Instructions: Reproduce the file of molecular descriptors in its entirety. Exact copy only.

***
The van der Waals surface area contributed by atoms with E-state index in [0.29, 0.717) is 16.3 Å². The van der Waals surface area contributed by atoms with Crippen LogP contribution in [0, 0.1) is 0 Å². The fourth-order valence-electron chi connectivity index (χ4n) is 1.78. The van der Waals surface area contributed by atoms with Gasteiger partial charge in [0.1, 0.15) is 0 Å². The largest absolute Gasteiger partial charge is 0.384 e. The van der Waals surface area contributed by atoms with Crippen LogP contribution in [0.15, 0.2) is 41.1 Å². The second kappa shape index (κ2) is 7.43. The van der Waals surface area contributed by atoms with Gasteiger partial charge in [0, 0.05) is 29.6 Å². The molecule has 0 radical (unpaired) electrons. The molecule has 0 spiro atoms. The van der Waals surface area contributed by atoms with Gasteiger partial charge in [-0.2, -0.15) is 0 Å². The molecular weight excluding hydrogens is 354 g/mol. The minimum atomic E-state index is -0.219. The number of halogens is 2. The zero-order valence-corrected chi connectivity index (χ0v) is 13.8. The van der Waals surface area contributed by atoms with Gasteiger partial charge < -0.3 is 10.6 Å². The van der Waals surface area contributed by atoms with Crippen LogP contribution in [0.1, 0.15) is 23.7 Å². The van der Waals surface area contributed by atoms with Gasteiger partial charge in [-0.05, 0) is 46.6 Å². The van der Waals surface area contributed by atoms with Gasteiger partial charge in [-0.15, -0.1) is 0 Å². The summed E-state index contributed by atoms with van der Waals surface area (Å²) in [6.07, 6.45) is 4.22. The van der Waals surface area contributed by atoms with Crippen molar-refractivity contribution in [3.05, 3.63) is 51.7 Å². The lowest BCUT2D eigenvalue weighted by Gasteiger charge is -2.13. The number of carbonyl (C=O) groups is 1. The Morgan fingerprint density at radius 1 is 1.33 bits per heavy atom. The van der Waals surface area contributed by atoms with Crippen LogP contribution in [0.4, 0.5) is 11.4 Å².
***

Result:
The van der Waals surface area contributed by atoms with E-state index in [0.29, 0.717) is 16.3 Å². The van der Waals surface area contributed by atoms with Crippen LogP contribution in [0, 0.1) is 0 Å². The fourth-order valence-electron chi connectivity index (χ4n) is 1.78. The van der Waals surface area contributed by atoms with Gasteiger partial charge in [0.1, 0.15) is 0 Å². The largest absolute Gasteiger partial charge is 0.384 e. The van der Waals surface area contributed by atoms with Crippen LogP contribution in [0.15, 0.2) is 41.1 Å². The second kappa shape index (κ2) is 7.43. The van der Waals surface area contributed by atoms with Gasteiger partial charge in [0, 0.05) is 29.6 Å². The molecule has 0 radical (unpaired) electrons. The molecule has 0 spiro atoms. The van der Waals surface area contributed by atoms with Gasteiger partial charge in [-0.2, -0.15) is 0 Å². The molecular weight excluding hydrogens is 354 g/mol. The minimum atomic E-state index is -0.219. The number of halogens is 2. The zero-order valence-corrected chi connectivity index (χ0v) is 13.8. The van der Waals surface area contributed by atoms with Gasteiger partial charge < -0.3 is 10.6 Å². The van der Waals surface area contributed by atoms with Crippen LogP contribution in [0.1, 0.15) is 23.7 Å². The van der Waals surface area contributed by atoms with Gasteiger partial charge in [-0.05, 0) is 46.6 Å². The van der Waals surface area contributed by atoms with Gasteiger partial charge in [-0.15, -0.1) is 0 Å². The summed E-state index contributed by atoms with van der Waals surface area (Å²) in [6.07, 6.45) is 4.22. The van der Waals surface area contributed by atoms with Crippen molar-refractivity contribution in [3.05, 3.63) is 51.7 Å². The lowest BCUT2D eigenvalue weighted by Gasteiger charge is -2.13. The number of carbonyl (C=O) groups is 1. The Morgan fingerprint density at radius 1 is 1.33 bits per heavy atom. The van der Waals surface area contributed by atoms with Crippen LogP contribution in [0.4, 0.5) is 11.4 Å².